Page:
Conversion is a central theme of the upcoming holiday of Shavuot when the biblical story of Ruth the Moabite – widely considered the first convert to Judaism – is traditionally read. In the spirit of the holiday, we decided to examine what types of relationships Jewish Israelis are ready to have with non-Jews. We also looked into what Jewish Israeli think about the topic of conversions in general and the conversion process in Israel in particular.
The upcoming High Holidays are an opportunity to expand our perception beyond our selves and communities. This article was first published by the New York Jewish Week.
The Jewish people have been debating questions of Jewish identity and the definition of "who is a Jew" for thousands of years. While this debate has worn different faces and taken on different shapes at different times, it is a debate that has weighed on all sects and sectors of Jewish society. However, with the formation of the State of Israel, and especially over recent years, there is a palpable feeling that there are two nations caring out separate and different discussions. One lives and operates out of Israel; the other is overseas. This op-ed originally appeared in the Jewish Week.
Recently, the findings of the third Guttman-AVI CHAI report—A Portrait of Israeli Jews: Beliefs, Observance, and Values of Israeli Jews—were presented to the public. The findings have drawn much media coverage because they revealed that an overwhelming majority of Israeli Jews believe in God. In an op-ed from <em>Haaretz</em>, IDI Senior researcher Yair Sheleg responds to columnists who were alarmed by the findings regarding belief in God, and argues that what is really of concern is the inverse relationship between this belief and belief in democratic values.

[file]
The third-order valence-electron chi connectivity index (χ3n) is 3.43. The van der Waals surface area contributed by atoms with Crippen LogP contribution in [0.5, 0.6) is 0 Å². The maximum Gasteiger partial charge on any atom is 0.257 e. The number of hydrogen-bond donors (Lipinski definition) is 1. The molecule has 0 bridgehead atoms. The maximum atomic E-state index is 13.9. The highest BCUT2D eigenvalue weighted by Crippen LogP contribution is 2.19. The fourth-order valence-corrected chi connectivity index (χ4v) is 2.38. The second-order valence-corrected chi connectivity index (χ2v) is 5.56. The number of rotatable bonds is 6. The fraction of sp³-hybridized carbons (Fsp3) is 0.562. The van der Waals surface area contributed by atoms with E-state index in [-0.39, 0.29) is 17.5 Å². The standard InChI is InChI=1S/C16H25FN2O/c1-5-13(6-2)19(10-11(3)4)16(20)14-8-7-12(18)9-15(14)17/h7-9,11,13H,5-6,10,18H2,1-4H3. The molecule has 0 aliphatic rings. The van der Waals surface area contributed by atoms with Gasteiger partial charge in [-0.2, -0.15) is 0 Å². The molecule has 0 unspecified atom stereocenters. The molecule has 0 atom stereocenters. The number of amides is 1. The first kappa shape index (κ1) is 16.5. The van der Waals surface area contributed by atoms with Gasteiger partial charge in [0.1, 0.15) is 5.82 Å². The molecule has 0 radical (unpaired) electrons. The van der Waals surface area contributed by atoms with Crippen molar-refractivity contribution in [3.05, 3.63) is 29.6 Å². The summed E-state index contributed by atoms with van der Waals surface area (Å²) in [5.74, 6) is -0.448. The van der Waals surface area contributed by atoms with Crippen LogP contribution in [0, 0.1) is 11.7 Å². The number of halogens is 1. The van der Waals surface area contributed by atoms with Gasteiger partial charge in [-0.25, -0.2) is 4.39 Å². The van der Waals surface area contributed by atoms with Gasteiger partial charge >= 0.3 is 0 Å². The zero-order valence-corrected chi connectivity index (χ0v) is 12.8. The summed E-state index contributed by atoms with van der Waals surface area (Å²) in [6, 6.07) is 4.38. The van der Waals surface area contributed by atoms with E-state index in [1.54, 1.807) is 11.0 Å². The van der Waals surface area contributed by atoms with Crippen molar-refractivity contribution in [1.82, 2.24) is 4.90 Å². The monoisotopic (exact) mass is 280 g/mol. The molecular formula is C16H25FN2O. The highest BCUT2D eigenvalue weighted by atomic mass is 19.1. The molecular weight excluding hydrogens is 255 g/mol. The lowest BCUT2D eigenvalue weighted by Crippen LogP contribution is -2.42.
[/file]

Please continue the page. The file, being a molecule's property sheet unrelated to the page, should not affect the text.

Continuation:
The proposed "Basic Law: Israel – The Nation State of the Jewish People" has the support of one third of the members of Knesset. In this op-ed, which was originally published in Hebrew in Yedioth Ahronoth, IDI Vice President of Research Prof. Yedidia Z. Stern, who is deeply committed to the Jewish nature of the State of Israel, warns that the shift from defining Israel as a "Jewish and democratic state" to a "Jewish state with a democratic regime" is not a semantic shift, but a seismic change.
In an op-ed in Yedioth Ahronoth, IDI Vice President Yedidia Z. Stern responds to the proposed "Dov Lior Bill" and decries the possibility that members of the clergy—of any religion—be above the law and immune from prosecution for incitement to violence when their religious teachings may encourage criminal behavior.
The "Rabbis' Letter" signed by dozens of community rabbis in Israel in December 2010 asserts that Jewish law forbids the rental and sale of homes in Israel to non-Jews. Is renting property to non-Jews indeed forbidden by Jewish law? IDI Researcher Dr. Eliezer Hadad surveys opinions by contemporary rabbis who adopted a universalistic approach and found a halakhic basis for the equal rights mandated by both international norms and the Israeli Declaration of Independence.
The question of who is a citizen of Israel is tied to many issues in the forefront of debate in Israel: questions regarding the Jewish and democratic nature of the state, questions regarding conversion, and questions regarding the absorption of refugees and foreign workers into Israeli society. In this article, guest columnist MK Aryeh Eldad shares his views on who is entitled to be and who should be a citizen of the State of Israel.
The Emergence of a New Jew
Beliefs, Observances, and Values among Israeli Jews 2000 (Abstract)